Shipping container homes

Skinners Adventure Playground South Melbourne

From pop-up shopping malls to low-cost housing, shipping container construction offers creative and energy efficient possibilities, writes Kathryn Kernohan.

More than 420 million shipping containers set sail each year, criss-crossing the globe as they transport goods from port to port on ships the size of small countries.

But with little financial incentive for empty containers to be returned to their origin, many inventive businesses and architects are finding ways to recycle and reuse them. The idea makes sense on several levels—shipping containers are cheap, easily transported and provide a blank canvas for creativity.

Keeping business contained
From a business perspective, opening shop in a converted shipping container provides a clear point of difference to the usual high street stores.

East London is home to Boxpark, an eco-friendly shopping mall constructed of 61 shipping containers. Dubbed the world’s first pop-up shopping mall, the moveable centre opened in late 2011 on a five-year lease. Its thickly insulated walls mean air conditioning is not required, and the entire centre was assembled on site, eliminating unnecessary waste.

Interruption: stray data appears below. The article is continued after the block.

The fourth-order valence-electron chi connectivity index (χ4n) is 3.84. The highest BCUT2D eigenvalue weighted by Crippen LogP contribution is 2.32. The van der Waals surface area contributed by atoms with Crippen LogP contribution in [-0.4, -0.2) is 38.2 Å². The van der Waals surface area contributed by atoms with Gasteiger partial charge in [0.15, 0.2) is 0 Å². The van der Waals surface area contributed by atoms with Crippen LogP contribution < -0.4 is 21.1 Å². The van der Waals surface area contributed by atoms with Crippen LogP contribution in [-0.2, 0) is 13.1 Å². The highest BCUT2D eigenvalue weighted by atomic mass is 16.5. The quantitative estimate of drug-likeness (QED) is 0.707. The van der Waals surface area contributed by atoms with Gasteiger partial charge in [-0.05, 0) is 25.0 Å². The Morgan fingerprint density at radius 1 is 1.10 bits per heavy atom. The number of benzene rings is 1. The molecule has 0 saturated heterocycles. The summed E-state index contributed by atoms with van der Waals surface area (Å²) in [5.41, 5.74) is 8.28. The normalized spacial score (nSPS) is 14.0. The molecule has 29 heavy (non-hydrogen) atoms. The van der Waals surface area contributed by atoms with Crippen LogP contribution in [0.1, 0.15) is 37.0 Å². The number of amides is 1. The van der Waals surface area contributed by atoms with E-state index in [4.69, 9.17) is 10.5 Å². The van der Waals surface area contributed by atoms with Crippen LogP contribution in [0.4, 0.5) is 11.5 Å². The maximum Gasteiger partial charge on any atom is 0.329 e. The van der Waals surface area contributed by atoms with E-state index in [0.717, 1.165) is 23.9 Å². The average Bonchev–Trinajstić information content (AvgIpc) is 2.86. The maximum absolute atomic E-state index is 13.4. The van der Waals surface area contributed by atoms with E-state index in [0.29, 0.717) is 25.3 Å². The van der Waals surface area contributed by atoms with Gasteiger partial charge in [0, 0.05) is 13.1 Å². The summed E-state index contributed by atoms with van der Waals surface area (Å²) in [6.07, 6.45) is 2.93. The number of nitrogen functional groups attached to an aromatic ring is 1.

Accessory manufacturer Freitag—well known for making bags from recycled truck tarps—implemented its environmental ethos in its flagship store in Switzerland, made of 17 reclaimed shipping containers stacked 26 metres high.

Closer to home, trendy Melbourne bar Section 8 sits in two containers in a quiet city laneway.

Self-contained and portable
The ever-constant search for affordable and sustainable housing has led to a spike in the number of Australians working with the form.

Read the full article in ReNew 122.

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